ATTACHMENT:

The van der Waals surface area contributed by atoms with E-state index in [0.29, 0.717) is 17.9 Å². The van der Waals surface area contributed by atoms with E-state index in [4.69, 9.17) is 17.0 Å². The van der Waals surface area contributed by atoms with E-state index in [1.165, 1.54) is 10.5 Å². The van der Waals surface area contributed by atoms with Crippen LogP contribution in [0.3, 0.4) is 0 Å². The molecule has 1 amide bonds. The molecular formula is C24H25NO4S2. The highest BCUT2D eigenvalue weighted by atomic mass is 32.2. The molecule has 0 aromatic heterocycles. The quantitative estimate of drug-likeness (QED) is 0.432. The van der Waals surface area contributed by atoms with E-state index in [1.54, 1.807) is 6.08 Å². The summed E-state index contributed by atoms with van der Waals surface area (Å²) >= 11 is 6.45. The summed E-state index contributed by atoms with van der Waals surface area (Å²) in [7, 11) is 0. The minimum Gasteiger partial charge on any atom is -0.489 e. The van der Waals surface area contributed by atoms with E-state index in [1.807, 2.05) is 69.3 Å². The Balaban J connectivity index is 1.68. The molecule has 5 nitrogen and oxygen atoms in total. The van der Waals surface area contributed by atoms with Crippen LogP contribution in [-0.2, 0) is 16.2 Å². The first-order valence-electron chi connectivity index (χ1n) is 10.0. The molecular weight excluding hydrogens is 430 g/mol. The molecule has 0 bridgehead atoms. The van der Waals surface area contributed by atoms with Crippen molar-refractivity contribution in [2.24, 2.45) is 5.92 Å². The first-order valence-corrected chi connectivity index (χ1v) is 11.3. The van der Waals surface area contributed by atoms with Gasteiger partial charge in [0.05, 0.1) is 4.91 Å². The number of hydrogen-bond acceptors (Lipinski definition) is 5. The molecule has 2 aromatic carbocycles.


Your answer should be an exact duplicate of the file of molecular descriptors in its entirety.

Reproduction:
The van der Waals surface area contributed by atoms with E-state index in [0.29, 0.717) is 17.9 Å². The van der Waals surface area contributed by atoms with E-state index in [4.69, 9.17) is 17.0 Å². The van der Waals surface area contributed by atoms with E-state index in [1.165, 1.54) is 10.5 Å². The van der Waals surface area contributed by atoms with Crippen LogP contribution in [0.3, 0.4) is 0 Å². The molecule has 1 amide bonds. The molecular formula is C24H25NO4S2. The highest BCUT2D eigenvalue weighted by atomic mass is 32.2. The molecule has 0 aromatic heterocycles. The quantitative estimate of drug-likeness (QED) is 0.432. The van der Waals surface area contributed by atoms with E-state index in [1.54, 1.807) is 6.08 Å². The summed E-state index contributed by atoms with van der Waals surface area (Å²) >= 11 is 6.45. The summed E-state index contributed by atoms with van der Waals surface area (Å²) in [7, 11) is 0. The minimum Gasteiger partial charge on any atom is -0.489 e. The van der Waals surface area contributed by atoms with E-state index in [1.807, 2.05) is 69.3 Å². The Balaban J connectivity index is 1.68. The molecule has 5 nitrogen and oxygen atoms in total. The van der Waals surface area contributed by atoms with Crippen LogP contribution in [-0.2, 0) is 16.2 Å². The first-order valence-electron chi connectivity index (χ1n) is 10.0. The molecular weight excluding hydrogens is 430 g/mol. The molecule has 0 bridgehead atoms. The van der Waals surface area contributed by atoms with Crippen molar-refractivity contribution in [2.24, 2.45) is 5.92 Å². The first-order valence-corrected chi connectivity index (χ1v) is 11.3. The van der Waals surface area contributed by atoms with Gasteiger partial charge in [0.05, 0.1) is 4.91 Å². The number of hydrogen-bond acceptors (Lipinski definition) is 5. The molecule has 2 aromatic carbocycles.